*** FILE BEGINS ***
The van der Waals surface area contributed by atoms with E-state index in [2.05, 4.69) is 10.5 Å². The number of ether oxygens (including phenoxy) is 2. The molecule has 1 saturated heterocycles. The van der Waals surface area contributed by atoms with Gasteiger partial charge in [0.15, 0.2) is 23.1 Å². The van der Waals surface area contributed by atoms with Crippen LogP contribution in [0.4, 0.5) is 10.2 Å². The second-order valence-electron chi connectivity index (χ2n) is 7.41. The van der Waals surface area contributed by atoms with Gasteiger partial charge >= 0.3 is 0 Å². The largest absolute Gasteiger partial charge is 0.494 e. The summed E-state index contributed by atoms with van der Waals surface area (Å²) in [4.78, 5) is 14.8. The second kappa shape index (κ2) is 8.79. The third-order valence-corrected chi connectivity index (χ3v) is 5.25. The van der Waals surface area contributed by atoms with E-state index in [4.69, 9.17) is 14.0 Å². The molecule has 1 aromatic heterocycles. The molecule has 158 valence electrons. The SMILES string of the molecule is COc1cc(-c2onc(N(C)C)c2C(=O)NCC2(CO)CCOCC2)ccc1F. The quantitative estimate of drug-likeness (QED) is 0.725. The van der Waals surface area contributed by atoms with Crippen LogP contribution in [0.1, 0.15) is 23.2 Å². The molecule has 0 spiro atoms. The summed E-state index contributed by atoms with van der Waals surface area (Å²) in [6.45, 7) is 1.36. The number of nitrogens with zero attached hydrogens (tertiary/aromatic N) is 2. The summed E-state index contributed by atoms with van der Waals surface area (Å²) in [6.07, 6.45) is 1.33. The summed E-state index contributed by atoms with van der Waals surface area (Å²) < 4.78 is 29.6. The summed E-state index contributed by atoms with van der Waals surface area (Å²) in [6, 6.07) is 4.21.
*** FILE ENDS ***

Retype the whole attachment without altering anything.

The van der Waals surface area contributed by atoms with E-state index in [2.05, 4.69) is 10.5 Å². The number of ether oxygens (including phenoxy) is 2. The molecule has 1 saturated heterocycles. The van der Waals surface area contributed by atoms with Gasteiger partial charge in [0.15, 0.2) is 23.1 Å². The van der Waals surface area contributed by atoms with Crippen LogP contribution in [0.4, 0.5) is 10.2 Å². The second-order valence-electron chi connectivity index (χ2n) is 7.41. The van der Waals surface area contributed by atoms with Gasteiger partial charge >= 0.3 is 0 Å². The largest absolute Gasteiger partial charge is 0.494 e. The summed E-state index contributed by atoms with van der Waals surface area (Å²) in [4.78, 5) is 14.8. The second kappa shape index (κ2) is 8.79. The third-order valence-corrected chi connectivity index (χ3v) is 5.25. The van der Waals surface area contributed by atoms with E-state index in [4.69, 9.17) is 14.0 Å². The molecule has 1 aromatic heterocycles. The molecule has 158 valence electrons. The SMILES string of the molecule is COc1cc(-c2onc(N(C)C)c2C(=O)NCC2(CO)CCOCC2)ccc1F. The quantitative estimate of drug-likeness (QED) is 0.725. The van der Waals surface area contributed by atoms with Crippen LogP contribution in [0.1, 0.15) is 23.2 Å². The molecule has 0 spiro atoms. The summed E-state index contributed by atoms with van der Waals surface area (Å²) in [6.45, 7) is 1.36. The number of nitrogens with zero attached hydrogens (tertiary/aromatic N) is 2. The summed E-state index contributed by atoms with van der Waals surface area (Å²) in [6.07, 6.45) is 1.33. The summed E-state index contributed by atoms with van der Waals surface area (Å²) < 4.78 is 29.6. The summed E-state index contributed by atoms with van der Waals surface area (Å²) in [6, 6.07) is 4.21.